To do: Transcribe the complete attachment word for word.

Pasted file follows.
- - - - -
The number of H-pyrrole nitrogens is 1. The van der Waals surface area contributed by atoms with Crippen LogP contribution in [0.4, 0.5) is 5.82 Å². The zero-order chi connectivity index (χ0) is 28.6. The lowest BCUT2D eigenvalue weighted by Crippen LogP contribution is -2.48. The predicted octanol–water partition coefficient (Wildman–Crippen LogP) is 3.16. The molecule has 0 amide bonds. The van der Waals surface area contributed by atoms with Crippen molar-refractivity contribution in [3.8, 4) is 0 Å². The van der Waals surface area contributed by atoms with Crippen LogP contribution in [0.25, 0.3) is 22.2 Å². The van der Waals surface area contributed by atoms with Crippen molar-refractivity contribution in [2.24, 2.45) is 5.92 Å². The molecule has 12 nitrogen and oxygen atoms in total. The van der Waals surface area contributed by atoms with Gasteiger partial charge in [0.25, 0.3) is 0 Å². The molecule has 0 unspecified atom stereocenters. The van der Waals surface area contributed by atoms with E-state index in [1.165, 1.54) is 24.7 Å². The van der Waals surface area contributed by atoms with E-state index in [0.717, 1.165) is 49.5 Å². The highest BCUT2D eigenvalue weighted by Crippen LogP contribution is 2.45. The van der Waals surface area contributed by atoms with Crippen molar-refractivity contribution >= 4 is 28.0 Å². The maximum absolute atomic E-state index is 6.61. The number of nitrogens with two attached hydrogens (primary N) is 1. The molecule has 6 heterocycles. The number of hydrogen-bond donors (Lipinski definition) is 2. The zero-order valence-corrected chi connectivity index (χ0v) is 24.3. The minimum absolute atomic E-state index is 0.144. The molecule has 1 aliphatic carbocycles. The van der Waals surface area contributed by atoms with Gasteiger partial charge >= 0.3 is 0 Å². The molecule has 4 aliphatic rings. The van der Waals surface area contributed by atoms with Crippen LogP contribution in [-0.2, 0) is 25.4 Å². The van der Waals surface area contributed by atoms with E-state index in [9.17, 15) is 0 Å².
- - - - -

The number of H-pyrrole nitrogens is 1. The van der Waals surface area contributed by atoms with Crippen LogP contribution in [0.4, 0.5) is 5.82 Å². The zero-order chi connectivity index (χ0) is 28.6. The lowest BCUT2D eigenvalue weighted by Crippen LogP contribution is -2.48. The predicted octanol–water partition coefficient (Wildman–Crippen LogP) is 3.16. The molecule has 0 amide bonds. The van der Waals surface area contributed by atoms with Crippen molar-refractivity contribution in [3.8, 4) is 0 Å². The van der Waals surface area contributed by atoms with Crippen LogP contribution in [0.25, 0.3) is 22.2 Å². The van der Waals surface area contributed by atoms with Crippen molar-refractivity contribution in [2.24, 2.45) is 5.92 Å². The molecule has 12 nitrogen and oxygen atoms in total. The van der Waals surface area contributed by atoms with Gasteiger partial charge in [0.25, 0.3) is 0 Å². The molecule has 0 unspecified atom stereocenters. The van der Waals surface area contributed by atoms with E-state index in [1.165, 1.54) is 24.7 Å². The van der Waals surface area contributed by atoms with E-state index in [0.717, 1.165) is 49.5 Å². The highest BCUT2D eigenvalue weighted by Crippen LogP contribution is 2.45. The van der Waals surface area contributed by atoms with Crippen molar-refractivity contribution >= 4 is 28.0 Å². The maximum absolute atomic E-state index is 6.61. The number of nitrogens with two attached hydrogens (primary N) is 1. The molecule has 6 heterocycles. The number of hydrogen-bond donors (Lipinski definition) is 2. The zero-order valence-corrected chi connectivity index (χ0v) is 24.3. The minimum absolute atomic E-state index is 0.144. The molecule has 1 aliphatic carbocycles. The van der Waals surface area contributed by atoms with Gasteiger partial charge >= 0.3 is 0 Å². The molecule has 4 aliphatic rings. The van der Waals surface area contributed by atoms with Crippen LogP contribution in [-0.2, 0) is 25.4 Å². The van der Waals surface area contributed by atoms with E-state index in [9.17, 15) is 0 Å².